4 Pillars of Establishing Successful Standardized Infection Prevention Programs in ASCs

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In a March 14 webinar, hosted by Becker's ASC Review, Chuck Peck, MD, managing director, Navigant Consulting and T.K. Miller, MD, medical director, Roanoke Ambulatory Surgery Center and Carillion Outpatient Surgery, discussed the importance of infection prevention protocols and gave their thoughts on best practices for implementing a standardized infection prevention program.

According to the Centers for Disease Control and Prevention, approximately 1.7 million people acquire healthcare-associated infections, and about one-third of these are preventable. "The increase in healthcare associated infections has even been attributed to unsafe medical practices," said Dr. Miller. But the spread of these infections can be controlled by implementing a standardized infection prevention program. Standardized infection prevention protocols help reduce waste, result in fewer errors, increase cost effectiveness, result in better quality outcomes and prevent healthcare-associated infections.

Dr. Peck outlined the CDC guidelines for infection prevention that include seemingly basic, but extremely important protocols, such as, instructing patients to take an antiseptic shower the day before the procedure, ensuring that the surgical team is washing their arms and forearms in an antiseptic solution and implementing policies that prevent transmission from personnel to patient.  

Dr. Peck also outlined CDC recommendations for administrators. These include developing and maintaining infection prevention programs and assuring at least one individual trained in infection prevention is regularly available to the facility. Many facilities now have a dedicated infection preventionist, and this "goes a long way," he said.

In May 2009, CMS began enforcing new conditions for coverage for ASCs that require adherence to revised infection prevention practices. Dr. Peck spoke about these and also said that having a written program is the best way to implement infection control practices. Repeatedly bringing up infection control protocols with the staff, monitoring policies, getting feedback and addressing concerns from patients and staff are other essential aspects of implementing infection control practices, said Dr. Peck. The CDC conditions for coverage also stress the designation of a qualified, licensed healthcare professional to lead the infection control program. The organization must have documentation proving the professional's qualifications.

However, standardizing infection prevention protocols in ASCs, in particular, are challenging. The two major challenges, according to Dr. Miller, are:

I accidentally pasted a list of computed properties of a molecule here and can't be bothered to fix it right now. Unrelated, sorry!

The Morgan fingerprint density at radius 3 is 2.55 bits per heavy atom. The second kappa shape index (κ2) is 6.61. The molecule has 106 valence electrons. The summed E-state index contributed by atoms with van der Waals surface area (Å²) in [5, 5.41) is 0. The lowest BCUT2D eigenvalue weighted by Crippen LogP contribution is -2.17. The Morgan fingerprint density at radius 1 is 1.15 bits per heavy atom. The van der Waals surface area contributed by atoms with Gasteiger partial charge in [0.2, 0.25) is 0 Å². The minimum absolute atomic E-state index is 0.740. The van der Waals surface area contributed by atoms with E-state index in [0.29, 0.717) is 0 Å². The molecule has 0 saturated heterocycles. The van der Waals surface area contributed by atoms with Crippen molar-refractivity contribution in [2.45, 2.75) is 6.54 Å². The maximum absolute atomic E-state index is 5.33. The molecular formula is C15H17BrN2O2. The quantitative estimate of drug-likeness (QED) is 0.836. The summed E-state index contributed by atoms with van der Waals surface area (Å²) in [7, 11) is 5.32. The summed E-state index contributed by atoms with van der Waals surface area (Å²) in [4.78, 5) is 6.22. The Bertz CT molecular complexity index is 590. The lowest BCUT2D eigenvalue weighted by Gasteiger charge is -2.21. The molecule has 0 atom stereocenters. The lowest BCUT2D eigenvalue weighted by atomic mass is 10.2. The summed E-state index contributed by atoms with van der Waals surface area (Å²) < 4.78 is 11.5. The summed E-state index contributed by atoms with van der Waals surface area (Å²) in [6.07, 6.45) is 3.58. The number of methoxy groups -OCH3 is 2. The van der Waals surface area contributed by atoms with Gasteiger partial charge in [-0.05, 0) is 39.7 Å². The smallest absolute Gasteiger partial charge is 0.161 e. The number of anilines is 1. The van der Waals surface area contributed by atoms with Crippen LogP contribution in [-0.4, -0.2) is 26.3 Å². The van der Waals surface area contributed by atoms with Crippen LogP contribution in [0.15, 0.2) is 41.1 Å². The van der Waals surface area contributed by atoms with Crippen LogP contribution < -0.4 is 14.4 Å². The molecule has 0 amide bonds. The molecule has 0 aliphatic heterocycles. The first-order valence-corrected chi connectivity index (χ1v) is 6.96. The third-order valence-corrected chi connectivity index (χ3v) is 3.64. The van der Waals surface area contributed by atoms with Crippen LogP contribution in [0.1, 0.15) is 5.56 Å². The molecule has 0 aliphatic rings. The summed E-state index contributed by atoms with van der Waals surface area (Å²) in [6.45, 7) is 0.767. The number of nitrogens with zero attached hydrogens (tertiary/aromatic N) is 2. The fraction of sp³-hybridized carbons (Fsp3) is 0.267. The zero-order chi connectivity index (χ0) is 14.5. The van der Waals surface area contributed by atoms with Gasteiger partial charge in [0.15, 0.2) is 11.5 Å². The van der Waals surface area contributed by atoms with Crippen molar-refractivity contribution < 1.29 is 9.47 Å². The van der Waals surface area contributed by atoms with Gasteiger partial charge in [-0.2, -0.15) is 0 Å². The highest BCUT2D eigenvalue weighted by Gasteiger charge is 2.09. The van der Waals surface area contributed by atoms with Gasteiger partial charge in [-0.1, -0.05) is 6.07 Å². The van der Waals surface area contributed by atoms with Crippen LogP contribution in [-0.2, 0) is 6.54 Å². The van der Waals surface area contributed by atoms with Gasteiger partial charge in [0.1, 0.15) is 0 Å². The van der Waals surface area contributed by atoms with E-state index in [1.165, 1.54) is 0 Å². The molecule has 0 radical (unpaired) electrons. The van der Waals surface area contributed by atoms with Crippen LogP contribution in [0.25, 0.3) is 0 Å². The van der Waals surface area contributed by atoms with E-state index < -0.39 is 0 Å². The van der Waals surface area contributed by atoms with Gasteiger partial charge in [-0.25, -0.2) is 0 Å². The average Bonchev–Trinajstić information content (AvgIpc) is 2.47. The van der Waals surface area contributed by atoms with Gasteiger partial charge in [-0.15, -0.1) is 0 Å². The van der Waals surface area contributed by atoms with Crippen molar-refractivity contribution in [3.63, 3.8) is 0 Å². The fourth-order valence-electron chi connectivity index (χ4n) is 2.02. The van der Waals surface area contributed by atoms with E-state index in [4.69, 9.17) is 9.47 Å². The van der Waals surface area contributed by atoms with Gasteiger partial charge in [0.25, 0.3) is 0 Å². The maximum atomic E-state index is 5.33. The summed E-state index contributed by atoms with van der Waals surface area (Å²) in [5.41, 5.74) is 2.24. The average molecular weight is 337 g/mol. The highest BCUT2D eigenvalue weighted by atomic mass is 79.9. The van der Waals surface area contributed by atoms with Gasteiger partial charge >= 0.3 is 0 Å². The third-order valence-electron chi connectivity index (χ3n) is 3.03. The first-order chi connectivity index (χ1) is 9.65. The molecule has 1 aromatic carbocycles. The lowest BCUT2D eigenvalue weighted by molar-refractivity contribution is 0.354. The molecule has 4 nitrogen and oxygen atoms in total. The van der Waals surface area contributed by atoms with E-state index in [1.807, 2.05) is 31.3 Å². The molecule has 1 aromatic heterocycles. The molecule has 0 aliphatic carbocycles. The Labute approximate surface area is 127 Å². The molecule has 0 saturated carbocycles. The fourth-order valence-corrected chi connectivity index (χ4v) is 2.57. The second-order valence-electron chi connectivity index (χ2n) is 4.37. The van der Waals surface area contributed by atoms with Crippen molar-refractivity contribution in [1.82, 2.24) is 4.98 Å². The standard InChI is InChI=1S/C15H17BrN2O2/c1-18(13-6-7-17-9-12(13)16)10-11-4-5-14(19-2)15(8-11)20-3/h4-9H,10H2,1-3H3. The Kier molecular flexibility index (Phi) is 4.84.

1. High risk of inconsistencies in ASCs. The fact that there are a number of different physicians and surgeries spanning different subspecialties makes it hard to standardize protocols. "There is pressure to move quickly, and habits may develop that are not in the best interest of the patients," said Dr. Miller.

2. Surveillance for outcome measures is hard in ASCs. This is because patient encounters tend to be brief. Also, evaluation and treatment of infections may take place in a different healthcare setting.

Challenging though it may be, it isn't impossible. Four pillars of establishing a standardized infection control program in ASCs, according to Dr. Miller and Dr. Peck, are:

1. Understanding the culture of the community. "You need to know where your patients are coming from," said Dr. Miller. In particular, recognizing that there are high-risk patients, either because of patterns of infection or co-morbid infection risks, is important for ASCs, so that they can know when to take extra precautions or recognize that it may not be best for some to receive care at the facility.

2. Understanding the culture of the ASC. If the culture of the organization does not include following rigorous infection prevention practices, it must be instilled. This can be done by making sure that infection prevention is a part of all staff materials. "Infection prevention starts with the staff," said Dr. Peck. ASCs must ensure that they are maintaining current facility protocols regarding communicable diseases and that they are keeping appropriate records.

3. Complying with regulatory guidelines and policies. Some of the important areas that ASCs should continually assess are protocols regarding hand hygiene, skin antisepsis, use of injections, wearing jewelry and nails. According to Dr. Peck, the CDC and CMS consider protocols regarding these basic elements to be the first line of defense. He recommends being proactive and looking into tools and memos on the CMS website that outline the guidelines ASCs are expected to follow. Ensuring that the environment is clean and disinfected is also essential, said Dr. Peck. Additionally, performing appropriate instrument decontamination and effective cleaning, particularly for instruments with "lumens", is necessary to allow effective sterilization, according to Dr. Miller. Assessing these areas regularly will ensure that the ASC is in compliance with CMS and other federal guidelines relating to infection control.

4. Monitoring and tracking infections.  "Tracking results is essential to demonstrate effectiveness," said Dr. Miller. CMS requires at least four weeks of tracking results, but Dr. Miller suggests tracking six weeks. Other ways to monitor infections is to track products' lot numbers, review all procedures each quarter and consider tracking nurses or teams.

Ultimately, establishing a successful standardized infection prevention program, using these recommendations, will be possible if physicians and the facility collaborate and adhere to patient needs, said Dr. Peck.

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Download a copy of the presentation by clicking here.

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